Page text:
Polly doesn't want Psittacosis

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Knoxville (WVLT) -- If you've bought a bird from PetSmart lately or if you're looking for one, we've got some important information you need to know about.

It's a bacterial disease called psittacosis and because of it, PetSmart has pulled all of its birds out of its stores in 46 states, including Tennessee.

PetSmart sent a letter at the end of December to customers who purchased a bird on or before October 3rd, warning them of the health risks.

"They've discovered it because they actually test their birds for psittacosis," said Dr. Cheryl Greenacre, a UT Avian Veterinarian.

PetSmart found the disease in cockatiels from a Florida vendor they use.

"Psittacosis is a disease caused by a bacteria that not only birds can get, but people can get it from the birds," said Dr. Greenacre. "All it takes is just a little sneeze from that cockatiel and from that, it spreads to everyone in the shop."

That's why PetSmart pulled all of its birds from 775 stores in 46 states on December 18th.

Strictly Feathers store owner Gwen Woodard loves her birds more than anything and makes sure all of them are tested for psittacosis, because it's air born.

"If you're using your A/C system or your heating unit, it spreads through anything that the air goes through,” said Woodard.

Which means it can easily spread to the birds human companion.

"Just kissing the bird or sharing a glass of juice with the bird or just breathing in the dried feces is enough,” said Dr. Greenacre.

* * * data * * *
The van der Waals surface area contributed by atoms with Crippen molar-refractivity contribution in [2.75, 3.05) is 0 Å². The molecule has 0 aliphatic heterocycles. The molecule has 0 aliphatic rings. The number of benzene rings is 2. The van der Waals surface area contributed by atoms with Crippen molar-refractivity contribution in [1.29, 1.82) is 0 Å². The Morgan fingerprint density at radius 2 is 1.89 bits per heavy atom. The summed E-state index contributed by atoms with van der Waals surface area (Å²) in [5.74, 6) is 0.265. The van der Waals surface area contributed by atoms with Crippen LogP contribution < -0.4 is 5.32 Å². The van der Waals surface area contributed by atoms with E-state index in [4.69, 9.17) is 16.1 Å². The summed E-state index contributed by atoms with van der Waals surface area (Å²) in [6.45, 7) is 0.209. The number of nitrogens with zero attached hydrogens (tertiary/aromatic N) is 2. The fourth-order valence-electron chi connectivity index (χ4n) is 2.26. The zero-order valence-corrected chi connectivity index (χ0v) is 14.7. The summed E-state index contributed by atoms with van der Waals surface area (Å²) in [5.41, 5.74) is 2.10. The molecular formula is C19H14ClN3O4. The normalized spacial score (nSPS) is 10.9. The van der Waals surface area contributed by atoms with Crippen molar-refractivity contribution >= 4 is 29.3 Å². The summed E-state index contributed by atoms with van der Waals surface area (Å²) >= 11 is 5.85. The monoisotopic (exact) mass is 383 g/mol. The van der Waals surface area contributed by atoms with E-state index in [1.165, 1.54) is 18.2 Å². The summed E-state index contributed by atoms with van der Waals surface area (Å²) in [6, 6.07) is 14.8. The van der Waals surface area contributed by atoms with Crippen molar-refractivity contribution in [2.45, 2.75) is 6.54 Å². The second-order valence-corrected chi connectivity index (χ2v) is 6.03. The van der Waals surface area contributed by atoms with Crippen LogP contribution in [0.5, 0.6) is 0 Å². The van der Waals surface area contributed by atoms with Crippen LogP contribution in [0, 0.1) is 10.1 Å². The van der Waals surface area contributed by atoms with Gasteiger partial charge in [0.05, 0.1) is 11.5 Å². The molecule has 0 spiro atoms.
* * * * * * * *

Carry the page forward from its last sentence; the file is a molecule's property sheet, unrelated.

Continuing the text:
The flu-like symptoms can be treated with antibiotics from your doctor, but if left alone, problems can develop.

“It can be quite serious and you keep going down hill,” she said. “Then there have been occasions where people have died of psittacosis."

If you have a bird, keep a close eye on him.

"Generally birds will show respiratory problems, problems breathing or they may show diarrhea," said Dr. Greenacre.

Remember, the little bird may look perfectly healthy, but sometimes looking alone is not enough to tell if something's wrong.

"Birds are so good at hiding signs of disease," said Dr. Greenacre.

"You just need to be really careful about where you buy your birds from,” said Woodard.

Experts like Dr. Greenacre say as soon as you notice anything unusual in your bird, take it to a veterinarian to be tested right away.

PetSmart says it’s hoping to have all of its birds treated and back in stores by February.

You can read more about psittacosis and PetSmart’s response by clicking on the Hot Key.

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